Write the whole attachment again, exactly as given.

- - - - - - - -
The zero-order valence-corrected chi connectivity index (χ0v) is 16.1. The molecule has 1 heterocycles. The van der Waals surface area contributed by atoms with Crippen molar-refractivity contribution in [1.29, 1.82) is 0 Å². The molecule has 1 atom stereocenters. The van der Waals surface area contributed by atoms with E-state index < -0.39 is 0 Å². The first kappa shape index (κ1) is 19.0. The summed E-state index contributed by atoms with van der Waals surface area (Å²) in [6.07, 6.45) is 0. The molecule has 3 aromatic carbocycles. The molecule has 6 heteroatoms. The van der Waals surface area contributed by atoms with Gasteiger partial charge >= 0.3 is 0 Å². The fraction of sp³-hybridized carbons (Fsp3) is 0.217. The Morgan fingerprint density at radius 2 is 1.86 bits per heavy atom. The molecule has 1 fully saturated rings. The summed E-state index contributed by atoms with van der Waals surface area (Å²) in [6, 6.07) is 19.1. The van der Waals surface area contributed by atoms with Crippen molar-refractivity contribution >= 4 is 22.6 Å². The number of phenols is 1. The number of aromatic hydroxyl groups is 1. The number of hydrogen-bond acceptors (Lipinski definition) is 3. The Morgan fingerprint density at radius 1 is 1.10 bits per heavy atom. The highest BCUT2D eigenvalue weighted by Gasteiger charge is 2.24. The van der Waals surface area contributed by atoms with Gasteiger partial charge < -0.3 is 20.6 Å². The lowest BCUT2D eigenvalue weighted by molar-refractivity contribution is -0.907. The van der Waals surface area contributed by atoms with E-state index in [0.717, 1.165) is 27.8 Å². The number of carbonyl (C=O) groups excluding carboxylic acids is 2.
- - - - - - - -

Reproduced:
The zero-order valence-corrected chi connectivity index (χ0v) is 16.1. The molecule has 1 heterocycles. The van der Waals surface area contributed by atoms with Crippen molar-refractivity contribution in [1.29, 1.82) is 0 Å². The molecule has 1 atom stereocenters. The van der Waals surface area contributed by atoms with E-state index < -0.39 is 0 Å². The first kappa shape index (κ1) is 19.0. The summed E-state index contributed by atoms with van der Waals surface area (Å²) in [6.07, 6.45) is 0. The molecule has 3 aromatic carbocycles. The molecule has 6 heteroatoms. The van der Waals surface area contributed by atoms with Gasteiger partial charge >= 0.3 is 0 Å². The fraction of sp³-hybridized carbons (Fsp3) is 0.217. The Morgan fingerprint density at radius 2 is 1.86 bits per heavy atom. The molecule has 1 fully saturated rings. The summed E-state index contributed by atoms with van der Waals surface area (Å²) in [6, 6.07) is 19.1. The van der Waals surface area contributed by atoms with Crippen molar-refractivity contribution >= 4 is 22.6 Å². The number of phenols is 1. The number of aromatic hydroxyl groups is 1. The number of hydrogen-bond acceptors (Lipinski definition) is 3. The Morgan fingerprint density at radius 1 is 1.10 bits per heavy atom. The highest BCUT2D eigenvalue weighted by Gasteiger charge is 2.24. The van der Waals surface area contributed by atoms with Gasteiger partial charge < -0.3 is 20.6 Å². The lowest BCUT2D eigenvalue weighted by molar-refractivity contribution is -0.907. The van der Waals surface area contributed by atoms with E-state index in [0.717, 1.165) is 27.8 Å². The number of carbonyl (C=O) groups excluding carboxylic acids is 2.